Like thousands of others who call the west side foothills of Colorado Springs, CO, “home”, I wait today to learn the condition of that home. Displaced since our Waldo Canyon Fire evacuation in a frenzy of thick, black billowing smoke and threatening flames pouring down a nearby ridge like lava from a volcano, I remain transfixed with neighbors and friends in a shroud of uncertainty. Thousands of evacuees wait in Red Cross shelters, some in hotel rooms, countless others in homes of kind friends or family. Exhausted and overwhelmed, we hold our breath, we fight back tears and we wait even as fire continues to savagely lap up the world around us.
Sleepless giants posing as television crews, radio announcers, internet media and the ever-present rumor mill gush information…and mis-information…with the force of water from fire hoses. Images of burning homes, hovering clouds of smoke, fleeing wildlife, charred forests and weeping families sear our minds. Headlines scream of despair, inflaming our worst fears and incinerating our hopes.
In times like this many sense a call to pray. Perhaps months have passed since they looked heavenward not because of any ill-will toward God but simply because life keeps us busy. We lost track of spiritual hunger as we pursue other appetites. We lost perspective. We lost our sense of gratitude. Yet, in a moment of clarity we stop to look around us at precious loved ones and we thank God we are alive and safe.
If we are blessed with even greater clarity we realize more than anything, what we lost is our sense of eternity. If I asked anyone on the streets of Colorado Springs today, “Do you believe in eternity?” most would reply in the affirmative. Of course, we believe in eternity. But somewhere between the Alpha & Omega we stopped living like we believe. We traverse day by day as if life was an all-you-can-consume buffet. We belly up to life’s goodie bar hoping for things of this world to fill us. And when our feast goes up in flames we easily feel cheated, maybe even question the Goodness of the One who provided the banquet in the first place, blaming Him when our meal is charred.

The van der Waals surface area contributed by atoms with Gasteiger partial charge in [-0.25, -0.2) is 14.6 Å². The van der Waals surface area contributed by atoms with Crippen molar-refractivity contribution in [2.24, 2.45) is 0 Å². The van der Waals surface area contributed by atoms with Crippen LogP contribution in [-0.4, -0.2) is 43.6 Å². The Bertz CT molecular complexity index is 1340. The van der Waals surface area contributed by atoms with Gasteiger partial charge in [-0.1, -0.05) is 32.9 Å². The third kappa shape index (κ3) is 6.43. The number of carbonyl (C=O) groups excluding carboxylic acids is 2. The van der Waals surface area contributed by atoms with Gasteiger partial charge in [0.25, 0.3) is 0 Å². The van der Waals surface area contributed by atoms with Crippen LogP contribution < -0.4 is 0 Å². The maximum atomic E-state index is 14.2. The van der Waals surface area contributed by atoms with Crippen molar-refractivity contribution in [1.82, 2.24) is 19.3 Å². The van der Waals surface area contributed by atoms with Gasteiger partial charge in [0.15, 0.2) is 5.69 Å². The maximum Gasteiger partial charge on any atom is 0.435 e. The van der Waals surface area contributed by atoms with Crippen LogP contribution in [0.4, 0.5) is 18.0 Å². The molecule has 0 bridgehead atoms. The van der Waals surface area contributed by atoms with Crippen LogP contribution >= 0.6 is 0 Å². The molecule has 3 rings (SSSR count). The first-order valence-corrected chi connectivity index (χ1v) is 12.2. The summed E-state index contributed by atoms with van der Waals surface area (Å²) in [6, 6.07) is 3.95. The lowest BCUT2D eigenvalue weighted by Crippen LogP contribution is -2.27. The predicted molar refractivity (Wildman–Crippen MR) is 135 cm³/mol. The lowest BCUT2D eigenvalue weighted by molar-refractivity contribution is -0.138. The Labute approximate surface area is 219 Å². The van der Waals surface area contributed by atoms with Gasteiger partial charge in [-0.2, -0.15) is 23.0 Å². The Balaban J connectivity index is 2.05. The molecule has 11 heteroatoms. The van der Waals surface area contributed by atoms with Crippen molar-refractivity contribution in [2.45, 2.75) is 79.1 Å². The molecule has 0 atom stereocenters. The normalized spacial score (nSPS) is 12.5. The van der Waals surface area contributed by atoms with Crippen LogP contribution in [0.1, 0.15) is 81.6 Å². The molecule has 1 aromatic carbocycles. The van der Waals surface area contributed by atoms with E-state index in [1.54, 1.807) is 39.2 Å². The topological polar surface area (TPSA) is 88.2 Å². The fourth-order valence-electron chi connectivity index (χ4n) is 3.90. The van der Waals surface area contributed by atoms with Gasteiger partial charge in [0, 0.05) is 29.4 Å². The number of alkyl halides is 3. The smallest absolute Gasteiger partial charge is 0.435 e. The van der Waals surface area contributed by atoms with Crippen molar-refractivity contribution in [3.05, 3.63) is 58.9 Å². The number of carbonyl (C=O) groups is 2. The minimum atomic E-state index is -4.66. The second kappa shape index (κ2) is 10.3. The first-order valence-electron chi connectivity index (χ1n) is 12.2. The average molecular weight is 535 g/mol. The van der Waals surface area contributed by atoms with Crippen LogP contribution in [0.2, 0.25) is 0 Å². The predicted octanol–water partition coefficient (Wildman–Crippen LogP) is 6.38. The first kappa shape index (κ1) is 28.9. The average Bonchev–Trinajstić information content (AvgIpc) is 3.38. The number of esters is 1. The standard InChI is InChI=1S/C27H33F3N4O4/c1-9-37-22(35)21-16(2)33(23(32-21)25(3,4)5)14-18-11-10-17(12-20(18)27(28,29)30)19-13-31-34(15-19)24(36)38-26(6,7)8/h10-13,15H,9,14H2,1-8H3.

How senseless to live like I’m in control then blame God when tragedy strikes. I’m NOT in control. The harder I chase after earthly pleasures and possessions, the less they satisfy. The faster I pursue my dreams the quicker they vanish before my eyes. The more I strive for perfect relationships, the lonelier I become. The more I demand control, the less I realize it.
In a hasty evacuation, as I raced through my home gathering last-minute possessions to throw in my car, The phrase echoed through my mind, “You can’t take it with you.” Take it with me where? Into eternity.
Today as I wait on news of my home, my community, even my future I rest convinced that God wants me to hold tightly to an eternal perspective. Those things easily consumed by fire were never intended to give me life. Loss I may face before sundown, pain I may experience cannot rob me of peace. In God’s grace he uses loss and pain to shape me into someone He would delight to spend eternity with. Not yet ready for eternity, in His mercy He continues to transform me even through the fire. Therein lies my hope today and every day.
“We do not lose heart! Our troubles are slight and short-lived and their outcome is an eternal glory which outweighs them by far. Meanwhile our eyes are fixed not on the things that are seen but on things unseen, for that which is seen passes away. What is unseen is eternal.
For we know that if this earthly frame that houses us today should be demolished, we possess a building which God has provided—a house not made by human hands, eternal and in heaven…Therefore, we never cease to be confident.” II Corinthians 4:17-18, 5:1 & 6
My hope is not based in things of this world. I possess Joy—not an emotional high, but real peace prevailing even in the midst of uncertainty, devastation and ruin–because I am intimately familiar with the One unseen. With eternity in mind I realize that world news headlines, even those involving me personally are not the main story. The Greater Story is my Sovereign God, the One I will Live with eternally.